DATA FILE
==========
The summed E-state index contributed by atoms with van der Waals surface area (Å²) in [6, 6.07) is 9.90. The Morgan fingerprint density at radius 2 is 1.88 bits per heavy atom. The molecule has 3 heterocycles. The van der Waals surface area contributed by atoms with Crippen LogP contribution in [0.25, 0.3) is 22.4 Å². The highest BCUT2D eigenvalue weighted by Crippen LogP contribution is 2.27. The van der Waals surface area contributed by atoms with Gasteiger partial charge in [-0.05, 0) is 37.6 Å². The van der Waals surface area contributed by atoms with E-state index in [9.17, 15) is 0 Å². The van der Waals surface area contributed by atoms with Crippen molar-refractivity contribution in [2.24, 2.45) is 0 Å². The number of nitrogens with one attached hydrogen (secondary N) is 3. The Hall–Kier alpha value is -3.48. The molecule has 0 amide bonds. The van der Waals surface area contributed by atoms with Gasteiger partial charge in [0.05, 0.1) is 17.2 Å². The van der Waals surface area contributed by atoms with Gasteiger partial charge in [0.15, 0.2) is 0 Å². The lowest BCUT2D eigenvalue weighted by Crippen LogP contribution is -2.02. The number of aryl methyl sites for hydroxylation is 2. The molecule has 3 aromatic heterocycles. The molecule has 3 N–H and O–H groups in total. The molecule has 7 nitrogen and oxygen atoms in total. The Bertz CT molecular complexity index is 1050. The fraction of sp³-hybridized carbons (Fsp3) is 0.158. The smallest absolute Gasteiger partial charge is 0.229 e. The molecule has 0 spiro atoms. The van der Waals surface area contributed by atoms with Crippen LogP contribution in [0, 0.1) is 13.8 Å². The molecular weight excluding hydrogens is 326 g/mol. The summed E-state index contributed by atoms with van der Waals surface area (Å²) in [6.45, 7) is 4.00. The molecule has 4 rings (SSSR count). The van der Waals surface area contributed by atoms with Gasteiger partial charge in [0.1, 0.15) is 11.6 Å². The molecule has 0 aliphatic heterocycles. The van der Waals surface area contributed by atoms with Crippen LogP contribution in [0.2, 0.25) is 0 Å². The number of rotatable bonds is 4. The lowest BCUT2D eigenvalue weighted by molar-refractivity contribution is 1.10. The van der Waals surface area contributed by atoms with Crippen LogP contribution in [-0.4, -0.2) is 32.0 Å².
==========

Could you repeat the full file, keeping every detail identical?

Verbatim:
The summed E-state index contributed by atoms with van der Waals surface area (Å²) in [6, 6.07) is 9.90. The Morgan fingerprint density at radius 2 is 1.88 bits per heavy atom. The molecule has 3 heterocycles. The van der Waals surface area contributed by atoms with Crippen LogP contribution in [0.25, 0.3) is 22.4 Å². The highest BCUT2D eigenvalue weighted by Crippen LogP contribution is 2.27. The van der Waals surface area contributed by atoms with Gasteiger partial charge in [-0.05, 0) is 37.6 Å². The van der Waals surface area contributed by atoms with E-state index in [9.17, 15) is 0 Å². The van der Waals surface area contributed by atoms with Crippen molar-refractivity contribution in [2.24, 2.45) is 0 Å². The number of nitrogens with one attached hydrogen (secondary N) is 3. The Hall–Kier alpha value is -3.48. The molecule has 0 amide bonds. The van der Waals surface area contributed by atoms with Gasteiger partial charge in [0.05, 0.1) is 17.2 Å². The van der Waals surface area contributed by atoms with Gasteiger partial charge in [0.15, 0.2) is 0 Å². The lowest BCUT2D eigenvalue weighted by Crippen LogP contribution is -2.02. The number of aryl methyl sites for hydroxylation is 2. The molecule has 3 aromatic heterocycles. The molecule has 3 N–H and O–H groups in total. The molecule has 7 nitrogen and oxygen atoms in total. The Bertz CT molecular complexity index is 1050. The fraction of sp³-hybridized carbons (Fsp3) is 0.158. The smallest absolute Gasteiger partial charge is 0.229 e. The molecule has 0 spiro atoms. The van der Waals surface area contributed by atoms with Crippen LogP contribution in [0, 0.1) is 13.8 Å². The molecular weight excluding hydrogens is 326 g/mol. The summed E-state index contributed by atoms with van der Waals surface area (Å²) in [6.45, 7) is 4.00. The molecule has 4 rings (SSSR count). The van der Waals surface area contributed by atoms with Gasteiger partial charge in [0.1, 0.15) is 11.6 Å². The molecule has 0 aliphatic heterocycles. The van der Waals surface area contributed by atoms with Crippen LogP contribution in [0.2, 0.25) is 0 Å². The number of rotatable bonds is 4. The lowest BCUT2D eigenvalue weighted by molar-refractivity contribution is 1.10. The van der Waals surface area contributed by atoms with Crippen LogP contribution in [-0.4, -0.2) is 32.0 Å².